Motorizing the HG-one - Page 5

Grinders are one of the keys to exceptional espresso. Discuss them here.
User avatar
TomC
Team HB

#41: Post by TomC »

Stephen, props to you! This really is one of the coolest things in coffee I've seen in a while. Thank you for sharing the videos. I want one so badly now.
Join us and support Artisan Roasting Software=https://artisan-scope.org/donate/

User avatar
FotonDrv

#42: Post by FotonDrv »

Thanks Tom :)

For anyone attempting this Mod, all measurement must be from the motor shaft centerline and the HG-One shaft centerline.

I am going to work on the feet to reduce noise transmitted through the counter. The OEM feet are to sticky and you cannot slide the grinder, and at 52 pounds you really want to be able to slide it!

I suspect the OEM feet would stop noise transmission but I am going to add felt pads onto a modified aluminum base. If I change out the base plate extension to one that extends to the rear, like this.


Then the motor would have those extensions on the rear of the plate going 1/2 around the motor end cap but not restricting air flow at all. It would also help the balance of the setup since it is motor heavy on the rear and the fulcrum point might be 1/4" past the rear of the baseplate; it cannot fall or tip over anywhere but it does not take much to make it want to rock back onto its motor base cap. So far not an issue but just a thought for further Mods.


That Light at the End of the Tunnel is actually a train

User avatar
FotonDrv

#43: Post by FotonDrv »

TomC wrote:Stephen, props to you! This really is one of the coolest things in coffee I've seen in a while. Thank you for sharing the videos. I want one so badly now.
Tom, there are really only 3 parts that are added, 4 counting the junction box w/switch and capacitor. The base plate extension is pretty easy. The motor shaft mod, cutting and inserting a threaded shaft inside the hole and adding a keyway setscrew are not bad, but the hardest part is the spacer/mounting plate of 2" thick aluminum that holds everything in alignment is probably the hardest part. If that spacer is made to fit the motor first(after making motor shaft) then the motor w/spacer can be slid together and hole/drilling points marked on the grinder tower. Since I do not have a milling machine, especially with digital readouts, it was hard locating those holes accurately.

So those are the 3 parts, but wait, don't forget a bunch of cash!! :mrgreen:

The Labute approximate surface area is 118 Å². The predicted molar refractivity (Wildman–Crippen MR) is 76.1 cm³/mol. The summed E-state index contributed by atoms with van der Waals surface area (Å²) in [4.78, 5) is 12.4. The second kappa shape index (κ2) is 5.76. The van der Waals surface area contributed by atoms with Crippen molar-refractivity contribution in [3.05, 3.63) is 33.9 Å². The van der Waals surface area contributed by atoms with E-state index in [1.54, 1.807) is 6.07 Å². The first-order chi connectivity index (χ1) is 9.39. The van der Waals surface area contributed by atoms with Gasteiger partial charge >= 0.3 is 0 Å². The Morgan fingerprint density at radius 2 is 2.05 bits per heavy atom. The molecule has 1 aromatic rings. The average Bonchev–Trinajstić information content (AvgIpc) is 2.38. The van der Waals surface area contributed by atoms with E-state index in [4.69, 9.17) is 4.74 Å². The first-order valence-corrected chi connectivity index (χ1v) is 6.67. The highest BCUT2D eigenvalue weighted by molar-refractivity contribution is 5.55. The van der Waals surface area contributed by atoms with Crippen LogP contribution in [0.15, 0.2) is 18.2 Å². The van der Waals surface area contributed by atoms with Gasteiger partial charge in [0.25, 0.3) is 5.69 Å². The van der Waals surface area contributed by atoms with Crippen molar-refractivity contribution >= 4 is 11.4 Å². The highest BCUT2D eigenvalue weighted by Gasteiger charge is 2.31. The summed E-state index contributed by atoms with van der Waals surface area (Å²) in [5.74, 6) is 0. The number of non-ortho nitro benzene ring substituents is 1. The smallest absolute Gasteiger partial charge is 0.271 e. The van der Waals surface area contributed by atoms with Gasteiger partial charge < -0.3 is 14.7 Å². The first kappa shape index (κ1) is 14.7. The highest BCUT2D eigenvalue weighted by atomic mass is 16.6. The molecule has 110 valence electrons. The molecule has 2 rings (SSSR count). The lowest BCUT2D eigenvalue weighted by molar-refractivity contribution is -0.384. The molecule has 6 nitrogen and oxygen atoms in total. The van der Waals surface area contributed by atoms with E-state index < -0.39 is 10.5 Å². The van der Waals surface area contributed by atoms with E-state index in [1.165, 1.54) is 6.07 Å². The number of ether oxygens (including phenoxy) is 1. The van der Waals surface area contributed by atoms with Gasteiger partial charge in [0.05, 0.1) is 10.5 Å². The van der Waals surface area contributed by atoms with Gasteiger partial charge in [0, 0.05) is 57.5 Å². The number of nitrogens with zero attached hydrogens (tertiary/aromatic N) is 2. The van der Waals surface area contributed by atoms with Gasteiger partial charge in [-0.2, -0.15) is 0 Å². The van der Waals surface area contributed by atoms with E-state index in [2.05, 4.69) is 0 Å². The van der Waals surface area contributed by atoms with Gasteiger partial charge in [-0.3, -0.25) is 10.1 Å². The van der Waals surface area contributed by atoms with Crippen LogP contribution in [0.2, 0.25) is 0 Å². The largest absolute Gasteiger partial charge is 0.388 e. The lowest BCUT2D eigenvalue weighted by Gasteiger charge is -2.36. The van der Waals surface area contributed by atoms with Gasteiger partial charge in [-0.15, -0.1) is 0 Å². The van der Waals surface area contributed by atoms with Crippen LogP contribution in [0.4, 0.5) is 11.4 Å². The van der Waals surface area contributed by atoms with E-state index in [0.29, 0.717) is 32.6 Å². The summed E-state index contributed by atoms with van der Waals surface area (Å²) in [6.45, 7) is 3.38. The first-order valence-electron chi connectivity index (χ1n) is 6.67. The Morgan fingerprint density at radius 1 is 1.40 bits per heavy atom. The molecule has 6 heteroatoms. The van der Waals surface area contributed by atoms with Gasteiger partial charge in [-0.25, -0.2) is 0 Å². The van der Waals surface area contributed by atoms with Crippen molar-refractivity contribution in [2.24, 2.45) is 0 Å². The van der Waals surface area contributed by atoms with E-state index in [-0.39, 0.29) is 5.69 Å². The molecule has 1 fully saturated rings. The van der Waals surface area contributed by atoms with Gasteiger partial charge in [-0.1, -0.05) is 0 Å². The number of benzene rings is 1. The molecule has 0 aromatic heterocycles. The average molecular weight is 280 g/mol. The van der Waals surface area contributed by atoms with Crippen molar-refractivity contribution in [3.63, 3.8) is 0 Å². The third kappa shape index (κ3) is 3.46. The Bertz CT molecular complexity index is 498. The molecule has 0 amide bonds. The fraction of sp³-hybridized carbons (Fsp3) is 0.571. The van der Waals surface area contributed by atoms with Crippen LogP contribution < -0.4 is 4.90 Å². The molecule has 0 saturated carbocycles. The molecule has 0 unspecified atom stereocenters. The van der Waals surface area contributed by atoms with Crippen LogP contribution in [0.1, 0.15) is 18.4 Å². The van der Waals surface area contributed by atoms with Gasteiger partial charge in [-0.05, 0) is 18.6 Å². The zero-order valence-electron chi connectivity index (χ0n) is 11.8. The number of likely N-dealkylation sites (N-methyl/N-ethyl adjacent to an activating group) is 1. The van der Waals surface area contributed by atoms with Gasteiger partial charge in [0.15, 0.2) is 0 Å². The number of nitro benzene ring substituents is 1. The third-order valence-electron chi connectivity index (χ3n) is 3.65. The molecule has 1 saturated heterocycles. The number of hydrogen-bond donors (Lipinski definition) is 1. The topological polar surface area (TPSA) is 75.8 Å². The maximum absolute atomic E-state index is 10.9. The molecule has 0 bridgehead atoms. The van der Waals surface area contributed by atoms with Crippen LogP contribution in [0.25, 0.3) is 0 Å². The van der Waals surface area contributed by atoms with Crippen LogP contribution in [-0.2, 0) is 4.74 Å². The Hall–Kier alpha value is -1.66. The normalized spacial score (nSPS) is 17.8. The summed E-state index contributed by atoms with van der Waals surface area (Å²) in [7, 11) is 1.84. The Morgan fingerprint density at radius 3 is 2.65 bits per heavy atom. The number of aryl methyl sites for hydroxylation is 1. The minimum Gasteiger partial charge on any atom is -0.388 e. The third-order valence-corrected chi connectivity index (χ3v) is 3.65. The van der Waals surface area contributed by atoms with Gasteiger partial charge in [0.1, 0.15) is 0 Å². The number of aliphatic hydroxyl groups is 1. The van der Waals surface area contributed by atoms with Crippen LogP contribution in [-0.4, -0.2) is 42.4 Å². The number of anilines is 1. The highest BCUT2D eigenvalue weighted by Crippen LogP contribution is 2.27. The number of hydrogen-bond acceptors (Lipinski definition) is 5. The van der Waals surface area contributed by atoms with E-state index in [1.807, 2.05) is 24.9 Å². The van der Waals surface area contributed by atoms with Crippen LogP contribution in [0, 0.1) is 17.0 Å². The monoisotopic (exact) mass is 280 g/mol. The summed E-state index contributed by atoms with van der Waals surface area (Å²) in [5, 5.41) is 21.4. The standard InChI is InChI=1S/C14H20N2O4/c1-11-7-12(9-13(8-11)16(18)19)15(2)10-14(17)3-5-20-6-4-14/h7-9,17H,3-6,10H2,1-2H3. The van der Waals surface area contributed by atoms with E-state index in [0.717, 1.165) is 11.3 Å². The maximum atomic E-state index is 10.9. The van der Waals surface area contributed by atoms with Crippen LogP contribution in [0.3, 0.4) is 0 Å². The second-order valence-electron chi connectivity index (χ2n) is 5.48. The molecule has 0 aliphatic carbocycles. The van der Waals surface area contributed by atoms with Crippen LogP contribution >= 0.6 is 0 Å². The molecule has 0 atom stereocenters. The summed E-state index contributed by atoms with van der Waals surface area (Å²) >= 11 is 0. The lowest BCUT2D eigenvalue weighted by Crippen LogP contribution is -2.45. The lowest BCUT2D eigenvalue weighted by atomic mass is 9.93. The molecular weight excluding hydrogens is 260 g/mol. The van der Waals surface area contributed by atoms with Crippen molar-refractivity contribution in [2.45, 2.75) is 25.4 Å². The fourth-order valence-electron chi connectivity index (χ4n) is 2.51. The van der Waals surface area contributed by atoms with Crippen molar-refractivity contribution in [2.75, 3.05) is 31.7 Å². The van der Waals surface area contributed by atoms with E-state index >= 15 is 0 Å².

That Light at the End of the Tunnel is actually a train

Séb

#44: Post by Séb »

Wow, really nice job! The motor is nicely integrated.

User avatar
FotonDrv

#45: Post by FotonDrv »

jedovaty wrote:Ah, poo. I was hoping you'd find a faster motor. 60rpm is no faster than my windscreen wiper motor. I gave up my search, hopefully someone finds one.. ~200rpm (+/-) would be ideal. Nice job, though.

Why did you elect not to use spider couplings? Too much play?
Coupling adds length which I did not need, although could be done by pushing the Bison gearmotor shaft further into the hollow shaft drive.

http://www.bisongear.com/products/right ... -1468.html This looks to have an rpm more to your liking but the cost with DC drive controller is skyrocketing.
That Light at the End of the Tunnel is actually a train

User avatar
FotonDrv

#46: Post by FotonDrv »

Séb wrote:Wow, really nice job! The motor is nicely integrated.
Thank you :)
That Light at the End of the Tunnel is actually a train

EspressoForge
Sponsor

#47: Post by EspressoForge »

Very nice, I'd like one...if someone brings a bolt-on attachment to market I'd be in depending on price. What do you think a reasonable price you could put on building a kit would be? Not to put you on the spot or suggest that you will build kits, but just as a curiosity. Maybe price was the reason HG ended up abandoning their motorization plans.

User avatar
FotonDrv

#48: Post by FotonDrv »

There is a $1k in parts if you look at the Links, so what do you think machine time for a CNC produced group of parts would cost?
That Light at the End of the Tunnel is actually a train

jedovaty

#49: Post by jedovaty »

FotonDrv wrote:Makes for a longer coupling.

I believe the same company makes motors of every size shape and description and if you think the 200 rpm will be OK with the HG-One gearbox then go for it! I know that using pulleys and a different motor you could drive it at any speed you desire.
Many of us grind faster than 60rpm by hand, and a lot even subject their to grinding rice... gearbox takes all that transfer of torque fine. I can understand why you are concerned, though; me, I'm not worried at all.

Was also hoping for a sub $200 priced motor.. just saw, that thing is $750! Well, can't have everything! :) The windshield wiper motor still reigns in my book as the ghetto winner ($25 from pick a part 90's mercedes, or $150 new), simple m6 screw into the shaft secured by a jam nut, a 10A 12V supply, and whalla, 60rpm! I've run it at 18V, too.. a little faster, but then it smells funny. Wish they had a faster one without dropping the torques.

EspressoForge
Sponsor

#50: Post by EspressoForge »

FotonDrv wrote:There is a $1k in parts if you look at the Links, so what do you think machine time for a CNC produced group of parts would cost?
No idea, but over my budget already...around $500ish total kit price I think I could justify, any more and I might as well sell off the HG-One and get a different grinder.

I'm thinking belt driven from a modified fly-wheel may be a cheaper alternative than a direct-drive motor.